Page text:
Aircraft. (Id. ¶ 3.)
September 22, 2014, the Subject Aircraft's left landing
gear malfunctioned in flight, forcing the pilots to land it
with only partial landing gear assistance. (Pl.'s Resp.
¶ 16.) In addition to that affecting the landing gears,
the Subject Aircraft sustained other damage upon landing.
filed suit against Defendants on September 15, 2015, claiming
that Elliott and Quad Cities “breached the duty owed to
Sky Jet to use reasonable care in the inspection, servicing,
repairing, and maintenance of the Subject Aircraft and its
component parts and assemblies.” (ECF No. 1,
“Compl., ” ¶¶ 17, 21.) Specifically,
Sky Jet alleged that Defendants negligently and carelessly
inspected, serviced, repaired, and maintained the Subject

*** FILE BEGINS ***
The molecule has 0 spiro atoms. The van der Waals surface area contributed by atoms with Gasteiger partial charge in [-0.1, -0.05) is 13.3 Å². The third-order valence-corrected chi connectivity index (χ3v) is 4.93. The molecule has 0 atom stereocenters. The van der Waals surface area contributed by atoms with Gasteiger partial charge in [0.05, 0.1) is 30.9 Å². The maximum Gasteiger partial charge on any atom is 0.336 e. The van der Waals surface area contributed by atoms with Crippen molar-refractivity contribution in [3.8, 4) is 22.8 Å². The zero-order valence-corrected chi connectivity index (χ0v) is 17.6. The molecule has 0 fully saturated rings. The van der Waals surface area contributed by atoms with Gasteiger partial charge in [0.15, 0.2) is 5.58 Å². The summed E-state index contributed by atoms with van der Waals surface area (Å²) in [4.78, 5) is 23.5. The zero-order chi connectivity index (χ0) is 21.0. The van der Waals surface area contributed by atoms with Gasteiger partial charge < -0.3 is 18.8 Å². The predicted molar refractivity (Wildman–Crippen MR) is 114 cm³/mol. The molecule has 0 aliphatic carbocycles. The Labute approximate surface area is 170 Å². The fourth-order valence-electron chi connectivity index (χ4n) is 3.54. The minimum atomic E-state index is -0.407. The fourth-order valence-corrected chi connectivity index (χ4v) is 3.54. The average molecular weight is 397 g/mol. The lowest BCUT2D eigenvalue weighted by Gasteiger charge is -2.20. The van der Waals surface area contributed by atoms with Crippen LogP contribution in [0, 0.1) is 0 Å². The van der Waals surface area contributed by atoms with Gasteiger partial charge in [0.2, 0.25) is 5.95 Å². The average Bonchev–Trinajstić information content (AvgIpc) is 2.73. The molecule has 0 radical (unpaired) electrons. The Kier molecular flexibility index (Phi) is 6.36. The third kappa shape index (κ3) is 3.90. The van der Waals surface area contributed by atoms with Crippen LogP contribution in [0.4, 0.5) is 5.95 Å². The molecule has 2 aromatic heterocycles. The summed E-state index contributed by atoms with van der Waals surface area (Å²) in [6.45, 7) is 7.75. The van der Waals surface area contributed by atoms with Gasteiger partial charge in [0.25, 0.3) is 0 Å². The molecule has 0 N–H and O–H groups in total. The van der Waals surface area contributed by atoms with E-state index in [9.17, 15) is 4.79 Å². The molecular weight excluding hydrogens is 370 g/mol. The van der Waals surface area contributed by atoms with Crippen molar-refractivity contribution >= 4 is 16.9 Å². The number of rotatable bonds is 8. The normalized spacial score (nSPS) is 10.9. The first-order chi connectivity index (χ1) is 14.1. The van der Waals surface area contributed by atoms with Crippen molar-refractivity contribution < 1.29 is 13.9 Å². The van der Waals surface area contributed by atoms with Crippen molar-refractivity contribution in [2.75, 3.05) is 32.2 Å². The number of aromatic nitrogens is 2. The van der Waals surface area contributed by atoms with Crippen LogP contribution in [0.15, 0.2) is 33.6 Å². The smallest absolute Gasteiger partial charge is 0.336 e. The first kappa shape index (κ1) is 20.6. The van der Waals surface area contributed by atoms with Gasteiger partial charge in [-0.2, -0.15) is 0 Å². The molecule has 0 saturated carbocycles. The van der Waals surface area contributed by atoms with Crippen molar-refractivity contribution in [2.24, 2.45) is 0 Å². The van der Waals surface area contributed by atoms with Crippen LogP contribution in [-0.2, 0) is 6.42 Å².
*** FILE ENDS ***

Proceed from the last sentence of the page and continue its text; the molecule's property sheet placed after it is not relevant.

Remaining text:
Aircraft's landing gear systems, assemblies, actuators,
gearbox, and motor; negligently and carelessly certified the
Subject Aircraft as airworthy; and negligently violated FAA
regulations, the instructions provided with the aircraft
manufacturer's maintenance manual, and other industry
standards and customs. (See, id.) Sky Jet's
breach of contract claim against Elliott includes similar
allegations plus an additional assertion that Elliott failed
to “comply with other express warranties.”
(Id. ¶ 27.)
terms of damages, Sky Jet seeks recovery for “property
damage to the Subject Aircraft, to a cargo pod affixed to the
Subject Aircraft, and to other property in or near the
Subject Aircraft; diminished value of the Subject Aircraft;
loss of revenues and profits; loss of good will; damage to
business reputation; loss of the use of the Subject Aircraft